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Russia, Land and Resources

Big Diomede Island, Wrangel Island, Severnaya Zemlya, New Siberian Islands, Ural River

In both total area and geographic extent Russia is the largest country in the world. With an area of 17,075,200 sq km (6,592,800 sq mi), Russia constitutes more than one-ninth of the world’s land area and nearly twice the area of the United States or China. From north to south Russia extends more than 4,000 km (2,400 mi) from Arctic islands in the Barents Sea to the southern border along the Caucasus Mountains. From the eastern coast of the Baltic Sea to Big Diomede Island (Ratmanov Island) in the Bering Strait, Russia’s maximum east-west extent is almost 10,000 km (6,200 mi), a distance encompassing 11 time zones and spanning nearly half the circumference of the Earth. Russia stretches across parts of two continents, Europe and Asia, with the Ural Mountains and Ural River marking the boundary between them.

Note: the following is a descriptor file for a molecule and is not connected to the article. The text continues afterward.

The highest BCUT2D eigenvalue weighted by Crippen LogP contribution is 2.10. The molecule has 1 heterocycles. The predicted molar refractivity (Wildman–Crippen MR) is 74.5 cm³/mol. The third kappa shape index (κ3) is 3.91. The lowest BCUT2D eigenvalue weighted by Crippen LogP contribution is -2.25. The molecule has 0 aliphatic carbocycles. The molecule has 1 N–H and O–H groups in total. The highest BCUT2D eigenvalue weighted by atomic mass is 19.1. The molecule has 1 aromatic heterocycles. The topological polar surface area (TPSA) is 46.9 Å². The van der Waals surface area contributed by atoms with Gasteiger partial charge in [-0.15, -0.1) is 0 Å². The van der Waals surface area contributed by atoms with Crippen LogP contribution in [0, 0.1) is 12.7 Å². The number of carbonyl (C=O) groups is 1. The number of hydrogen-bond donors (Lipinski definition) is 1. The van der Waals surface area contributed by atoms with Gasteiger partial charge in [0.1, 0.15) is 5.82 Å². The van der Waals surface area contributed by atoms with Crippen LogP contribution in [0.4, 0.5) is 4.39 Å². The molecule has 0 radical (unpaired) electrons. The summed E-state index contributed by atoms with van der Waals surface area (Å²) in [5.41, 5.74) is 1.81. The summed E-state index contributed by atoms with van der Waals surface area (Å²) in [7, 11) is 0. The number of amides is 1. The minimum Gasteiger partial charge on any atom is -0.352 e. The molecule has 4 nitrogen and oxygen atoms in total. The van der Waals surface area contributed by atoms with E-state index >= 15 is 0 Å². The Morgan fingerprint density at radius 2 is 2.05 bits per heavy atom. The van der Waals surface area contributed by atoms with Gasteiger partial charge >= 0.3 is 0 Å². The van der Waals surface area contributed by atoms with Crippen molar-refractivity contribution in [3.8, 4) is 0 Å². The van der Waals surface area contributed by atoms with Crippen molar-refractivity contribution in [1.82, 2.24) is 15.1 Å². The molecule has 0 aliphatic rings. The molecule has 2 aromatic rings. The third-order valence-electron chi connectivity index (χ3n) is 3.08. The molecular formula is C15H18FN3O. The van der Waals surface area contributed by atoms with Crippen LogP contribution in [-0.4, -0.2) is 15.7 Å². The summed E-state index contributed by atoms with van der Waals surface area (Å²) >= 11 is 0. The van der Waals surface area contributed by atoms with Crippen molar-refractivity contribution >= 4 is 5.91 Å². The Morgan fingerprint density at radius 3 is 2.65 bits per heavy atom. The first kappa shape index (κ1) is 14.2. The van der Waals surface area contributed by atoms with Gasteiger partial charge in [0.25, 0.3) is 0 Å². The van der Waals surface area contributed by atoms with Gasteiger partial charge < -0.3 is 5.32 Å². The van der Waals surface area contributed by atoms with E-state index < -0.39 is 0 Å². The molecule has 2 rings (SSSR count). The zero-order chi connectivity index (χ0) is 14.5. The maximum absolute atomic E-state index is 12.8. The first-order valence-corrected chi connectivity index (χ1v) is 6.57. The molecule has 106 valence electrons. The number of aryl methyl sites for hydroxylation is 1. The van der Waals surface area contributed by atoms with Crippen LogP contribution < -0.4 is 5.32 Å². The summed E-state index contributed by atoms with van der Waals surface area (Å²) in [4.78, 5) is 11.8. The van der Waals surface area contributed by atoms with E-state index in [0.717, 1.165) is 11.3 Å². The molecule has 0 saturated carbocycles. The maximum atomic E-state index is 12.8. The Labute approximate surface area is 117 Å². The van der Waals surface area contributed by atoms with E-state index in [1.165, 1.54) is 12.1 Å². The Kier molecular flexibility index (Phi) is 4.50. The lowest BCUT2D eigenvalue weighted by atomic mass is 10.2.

Russia’s principal islands lie in the Arctic and Pacific oceans and their extensions. Farthest north, in the Arctic Ocean, is Franz Josef Land, an archipelago consisting of about 100 small islands. The other main Arctic islands, from west to east, include the two islands of Novaya Zemlya, Vaygach Island, the group of islands called Severnaya Zemlya, the New Siberian Islands, and Wrangel Island. Between these major islands lie numerous small islands and island chains. In the Pacific Ocean are the Kuril Islands, which extend southwest in an arc from the Kamchatka Peninsula to the main islands of Japan. Russia occupies and administers all the Kuril Islands, although ownership of the southernmost islands is disputed with Japan. The Pacific also includes the large island of Sakhalin, which separates the Seas of Okhotsk and Japan.

Russia contains complex geologic structures and surface formations. Very simply, however, the landmass consists of vast plains in the west and north, and a discontinuous belt of mountains and plateaus in the south and east. The upland and mountainous regions include most of Siberia and extend to the Pacific.

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